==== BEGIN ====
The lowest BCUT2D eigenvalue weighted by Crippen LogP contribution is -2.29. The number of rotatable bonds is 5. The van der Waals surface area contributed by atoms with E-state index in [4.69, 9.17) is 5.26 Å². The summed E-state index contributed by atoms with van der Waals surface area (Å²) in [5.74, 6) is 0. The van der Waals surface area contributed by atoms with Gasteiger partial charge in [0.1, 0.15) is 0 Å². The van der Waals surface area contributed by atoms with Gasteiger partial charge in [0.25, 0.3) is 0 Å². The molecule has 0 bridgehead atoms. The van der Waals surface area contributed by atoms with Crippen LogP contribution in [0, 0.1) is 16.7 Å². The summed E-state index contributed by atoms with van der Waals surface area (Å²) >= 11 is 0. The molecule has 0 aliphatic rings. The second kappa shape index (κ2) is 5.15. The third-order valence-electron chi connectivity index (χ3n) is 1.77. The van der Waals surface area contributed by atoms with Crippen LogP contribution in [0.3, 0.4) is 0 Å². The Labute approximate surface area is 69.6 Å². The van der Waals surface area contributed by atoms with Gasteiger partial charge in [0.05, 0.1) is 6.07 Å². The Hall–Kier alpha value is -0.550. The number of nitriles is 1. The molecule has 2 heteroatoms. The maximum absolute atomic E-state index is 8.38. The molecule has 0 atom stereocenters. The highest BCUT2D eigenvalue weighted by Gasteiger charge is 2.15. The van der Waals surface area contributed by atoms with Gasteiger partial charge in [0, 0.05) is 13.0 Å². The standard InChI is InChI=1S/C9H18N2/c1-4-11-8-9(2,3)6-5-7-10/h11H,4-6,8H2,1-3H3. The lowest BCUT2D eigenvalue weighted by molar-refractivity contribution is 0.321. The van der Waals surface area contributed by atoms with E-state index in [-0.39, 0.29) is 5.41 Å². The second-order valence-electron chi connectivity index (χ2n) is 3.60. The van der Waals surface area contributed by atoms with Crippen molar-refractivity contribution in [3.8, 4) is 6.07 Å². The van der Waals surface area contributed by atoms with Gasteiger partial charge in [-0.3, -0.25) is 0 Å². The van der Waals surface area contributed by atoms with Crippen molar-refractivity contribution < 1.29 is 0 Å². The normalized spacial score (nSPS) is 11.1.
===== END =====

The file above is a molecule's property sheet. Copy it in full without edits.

The lowest BCUT2D eigenvalue weighted by Crippen LogP contribution is -2.29. The number of rotatable bonds is 5. The van der Waals surface area contributed by atoms with E-state index in [4.69, 9.17) is 5.26 Å². The summed E-state index contributed by atoms with van der Waals surface area (Å²) in [5.74, 6) is 0. The van der Waals surface area contributed by atoms with Gasteiger partial charge in [0.1, 0.15) is 0 Å². The van der Waals surface area contributed by atoms with Gasteiger partial charge in [0.25, 0.3) is 0 Å². The molecule has 0 bridgehead atoms. The van der Waals surface area contributed by atoms with Crippen LogP contribution in [0, 0.1) is 16.7 Å². The summed E-state index contributed by atoms with van der Waals surface area (Å²) >= 11 is 0. The molecule has 0 aliphatic rings. The second kappa shape index (κ2) is 5.15. The third-order valence-electron chi connectivity index (χ3n) is 1.77. The van der Waals surface area contributed by atoms with Crippen LogP contribution in [0.3, 0.4) is 0 Å². The Labute approximate surface area is 69.6 Å². The van der Waals surface area contributed by atoms with Gasteiger partial charge in [0.05, 0.1) is 6.07 Å². The Hall–Kier alpha value is -0.550. The number of nitriles is 1. The molecule has 2 heteroatoms. The maximum absolute atomic E-state index is 8.38. The molecule has 0 atom stereocenters. The highest BCUT2D eigenvalue weighted by Gasteiger charge is 2.15. The van der Waals surface area contributed by atoms with Gasteiger partial charge in [0, 0.05) is 13.0 Å². The standard InChI is InChI=1S/C9H18N2/c1-4-11-8-9(2,3)6-5-7-10/h11H,4-6,8H2,1-3H3. The lowest BCUT2D eigenvalue weighted by molar-refractivity contribution is 0.321. The van der Waals surface area contributed by atoms with E-state index in [-0.39, 0.29) is 5.41 Å². The second-order valence-electron chi connectivity index (χ2n) is 3.60. The van der Waals surface area contributed by atoms with Crippen molar-refractivity contribution in [3.8, 4) is 6.07 Å². The van der Waals surface area contributed by atoms with Gasteiger partial charge in [-0.3, -0.25) is 0 Å². The van der Waals surface area contributed by atoms with Crippen molar-refractivity contribution < 1.29 is 0 Å². The normalized spacial score (nSPS) is 11.1.